"I can almost taste the garbage- and urine-scented air.”
‘The Legend of Bonnie and Carl’ is a racetrack that brings the viewers along for the run on snow that Fiona makes. (Hey, there’s that reminder that she did run track in high school.) It’s not an episode that’s as gut wrenching as ‘There’s The Rub‘ or as ‘Iron City‘ were, because it couldn’t possibly be, but by the end of the episode we know that it’s a war with plenty of battles.
We’re Fiona. We’re overwhelmed and we just want to know what in the hell exactly happened.
In ‘The Legend of Bonnie and Carl,’ showrunner John Wells dots all the I’s and crosses all the I’s. Every storyline of the show goes into fast-forward, and Wells asks his characters that they pick their battles—because, oh yes there sure is plenty for them to choose from.
Lip Gallagher (played by Jeremy Allen White) fights the battle that no 18-year-old should ever have to fight. (One thing—is he really just 18? Unreal.) That fight between youth and adulthood is staring him in the face every morning when he wakes up. Should he go to class or help his siblings? Should he break up with Amanda or enjoy the comfort she brings? Should he overlook what he knows first-hand, that the Gallaghers always figure something out, and focus on his studies, or should he move back home and accept to live in Fiona’s footsteps? Should he flight or fight that big black guy coming for him, or—well, okay, he acted swiftly here. Unfortunately, it might be the one battle which has had the most dire consequences already, as his sometimes-fling Mandy Milkovich (played by Emma Greenwell) can attest.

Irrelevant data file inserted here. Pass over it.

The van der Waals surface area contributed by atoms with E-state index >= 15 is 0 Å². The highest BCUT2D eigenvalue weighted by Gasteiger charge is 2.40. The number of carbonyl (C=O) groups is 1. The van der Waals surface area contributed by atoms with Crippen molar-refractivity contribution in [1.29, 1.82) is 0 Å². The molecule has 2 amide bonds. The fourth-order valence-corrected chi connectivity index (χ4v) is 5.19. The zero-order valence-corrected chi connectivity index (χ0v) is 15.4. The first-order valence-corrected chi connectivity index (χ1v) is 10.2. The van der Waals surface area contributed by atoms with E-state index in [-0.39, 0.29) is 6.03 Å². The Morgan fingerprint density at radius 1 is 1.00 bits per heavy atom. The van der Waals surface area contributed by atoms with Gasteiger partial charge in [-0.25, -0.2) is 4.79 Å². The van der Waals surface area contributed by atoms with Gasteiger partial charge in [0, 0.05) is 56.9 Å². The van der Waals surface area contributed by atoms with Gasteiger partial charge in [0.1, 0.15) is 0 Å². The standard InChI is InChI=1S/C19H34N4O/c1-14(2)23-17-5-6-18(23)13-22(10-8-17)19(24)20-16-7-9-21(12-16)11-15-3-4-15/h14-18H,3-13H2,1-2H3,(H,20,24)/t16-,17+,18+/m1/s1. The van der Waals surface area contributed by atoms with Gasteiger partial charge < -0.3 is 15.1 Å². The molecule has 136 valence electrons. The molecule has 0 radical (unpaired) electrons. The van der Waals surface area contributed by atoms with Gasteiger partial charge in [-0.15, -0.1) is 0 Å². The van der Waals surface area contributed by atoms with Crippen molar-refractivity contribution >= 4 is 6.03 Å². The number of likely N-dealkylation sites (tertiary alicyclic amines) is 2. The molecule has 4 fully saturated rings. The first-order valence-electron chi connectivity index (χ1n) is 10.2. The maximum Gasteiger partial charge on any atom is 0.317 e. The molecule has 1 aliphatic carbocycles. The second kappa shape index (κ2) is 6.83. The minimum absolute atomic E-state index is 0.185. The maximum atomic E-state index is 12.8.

Debbie Gallagher (played by Emma Kenney) has been on a rampage this season. Debbie! Yes, the same Debbie who used to cry at whatever sight of trouble and “rescue” missing children, this Debbie is now leaving non-poisonous snakes in the car of the “skank” that “stole” her “boyfriend.” Debbie has picked her battle, though she realizes too late that the battle was chosen for her by the two of the #ThreeLoveMusketeers, by her sister Sammi and her brother Lip’s sometimes-fling and brother Ian’s always-friend Mandy. Debbie doesn’t know what she’s in for, and how could she? She’s only 12. (Not 10.)
Mickey Milkovich (played by Noel Fisher) also has a battle to fight, and it’s quite a formidable one. As this season has progressed, it’s become more and more obvious to him just what it is he has to lose. The problem being that this comes just as he brings into this world a nice little child, he of seven pounds and six ounces and who definitely needs him. Not to mention the child’s mother, his wife, that comes with him. He knows that he needs to choose—better yet, he knows what he needs to choose, but he knows that doing so ends any chance he might have with the other. If Mickey hasn’t run away with Ian yet, it’s because Svetlana (played by Isidora Goreshter) has threatened to bring his dad into this. She has outmaneuvered him once already and you get the feeling that if the worst hasn’t happened yet, it’s only because she’s torn and genuinely wants a family.